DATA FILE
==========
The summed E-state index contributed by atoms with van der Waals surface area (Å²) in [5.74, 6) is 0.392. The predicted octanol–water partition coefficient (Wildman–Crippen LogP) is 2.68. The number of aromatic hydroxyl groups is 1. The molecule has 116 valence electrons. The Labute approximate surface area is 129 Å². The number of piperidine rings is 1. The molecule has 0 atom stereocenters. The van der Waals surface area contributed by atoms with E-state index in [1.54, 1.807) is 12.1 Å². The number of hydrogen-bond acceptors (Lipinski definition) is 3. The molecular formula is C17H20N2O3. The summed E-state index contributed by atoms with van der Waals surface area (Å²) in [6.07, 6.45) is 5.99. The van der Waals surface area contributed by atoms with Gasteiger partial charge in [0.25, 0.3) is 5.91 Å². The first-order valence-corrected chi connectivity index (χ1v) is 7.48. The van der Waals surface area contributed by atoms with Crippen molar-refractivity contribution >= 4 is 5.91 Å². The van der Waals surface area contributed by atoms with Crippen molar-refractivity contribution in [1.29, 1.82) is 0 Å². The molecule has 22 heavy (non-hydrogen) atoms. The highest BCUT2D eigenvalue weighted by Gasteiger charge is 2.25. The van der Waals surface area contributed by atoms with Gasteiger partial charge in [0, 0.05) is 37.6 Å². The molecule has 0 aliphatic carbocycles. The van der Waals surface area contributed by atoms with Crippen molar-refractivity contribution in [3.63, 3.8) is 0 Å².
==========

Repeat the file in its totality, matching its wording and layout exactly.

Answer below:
The summed E-state index contributed by atoms with van der Waals surface area (Å²) in [5.74, 6) is 0.392. The predicted octanol–water partition coefficient (Wildman–Crippen LogP) is 2.68. The number of aromatic hydroxyl groups is 1. The molecule has 116 valence electrons. The Labute approximate surface area is 129 Å². The number of piperidine rings is 1. The molecule has 0 atom stereocenters. The van der Waals surface area contributed by atoms with E-state index in [1.54, 1.807) is 12.1 Å². The number of hydrogen-bond acceptors (Lipinski definition) is 3. The molecular formula is C17H20N2O3. The summed E-state index contributed by atoms with van der Waals surface area (Å²) in [6.07, 6.45) is 5.99. The van der Waals surface area contributed by atoms with Gasteiger partial charge in [0.25, 0.3) is 5.91 Å². The first-order valence-corrected chi connectivity index (χ1v) is 7.48. The van der Waals surface area contributed by atoms with Crippen molar-refractivity contribution >= 4 is 5.91 Å². The van der Waals surface area contributed by atoms with Crippen molar-refractivity contribution in [1.29, 1.82) is 0 Å². The molecule has 22 heavy (non-hydrogen) atoms. The highest BCUT2D eigenvalue weighted by Gasteiger charge is 2.25. The van der Waals surface area contributed by atoms with Gasteiger partial charge in [0, 0.05) is 37.6 Å². The molecule has 0 aliphatic carbocycles. The van der Waals surface area contributed by atoms with Crippen molar-refractivity contribution in [3.63, 3.8) is 0 Å².